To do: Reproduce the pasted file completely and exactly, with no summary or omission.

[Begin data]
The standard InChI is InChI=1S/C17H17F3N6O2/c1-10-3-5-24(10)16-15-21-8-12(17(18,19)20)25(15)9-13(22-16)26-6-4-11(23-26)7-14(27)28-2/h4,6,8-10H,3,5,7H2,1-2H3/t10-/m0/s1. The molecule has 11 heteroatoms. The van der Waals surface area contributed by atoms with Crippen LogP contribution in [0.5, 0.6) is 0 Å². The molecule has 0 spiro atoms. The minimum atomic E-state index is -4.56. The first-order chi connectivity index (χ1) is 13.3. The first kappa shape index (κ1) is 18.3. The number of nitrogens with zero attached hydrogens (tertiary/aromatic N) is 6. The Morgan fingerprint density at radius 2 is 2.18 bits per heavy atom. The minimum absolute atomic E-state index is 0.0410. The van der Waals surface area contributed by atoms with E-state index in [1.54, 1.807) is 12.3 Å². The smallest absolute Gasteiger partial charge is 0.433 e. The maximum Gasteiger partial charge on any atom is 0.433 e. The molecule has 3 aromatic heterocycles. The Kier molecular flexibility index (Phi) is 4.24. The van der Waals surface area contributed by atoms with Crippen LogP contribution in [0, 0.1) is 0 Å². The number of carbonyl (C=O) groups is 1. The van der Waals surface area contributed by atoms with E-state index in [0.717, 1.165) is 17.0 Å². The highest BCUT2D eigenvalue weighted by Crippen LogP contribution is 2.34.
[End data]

The standard InChI is InChI=1S/C17H17F3N6O2/c1-10-3-5-24(10)16-15-21-8-12(17(18,19)20)25(15)9-13(22-16)26-6-4-11(23-26)7-14(27)28-2/h4,6,8-10H,3,5,7H2,1-2H3/t10-/m0/s1. The molecule has 11 heteroatoms. The van der Waals surface area contributed by atoms with Crippen LogP contribution in [0.5, 0.6) is 0 Å². The molecule has 0 spiro atoms. The minimum atomic E-state index is -4.56. The first-order chi connectivity index (χ1) is 13.3. The first kappa shape index (κ1) is 18.3. The number of nitrogens with zero attached hydrogens (tertiary/aromatic N) is 6. The Morgan fingerprint density at radius 2 is 2.18 bits per heavy atom. The minimum absolute atomic E-state index is 0.0410. The van der Waals surface area contributed by atoms with E-state index in [1.54, 1.807) is 12.3 Å². The smallest absolute Gasteiger partial charge is 0.433 e. The maximum Gasteiger partial charge on any atom is 0.433 e. The molecule has 3 aromatic heterocycles. The Kier molecular flexibility index (Phi) is 4.24. The van der Waals surface area contributed by atoms with Crippen LogP contribution in [0, 0.1) is 0 Å². The number of carbonyl (C=O) groups is 1. The van der Waals surface area contributed by atoms with E-state index in [0.717, 1.165) is 17.0 Å². The highest BCUT2D eigenvalue weighted by Crippen LogP contribution is 2.34.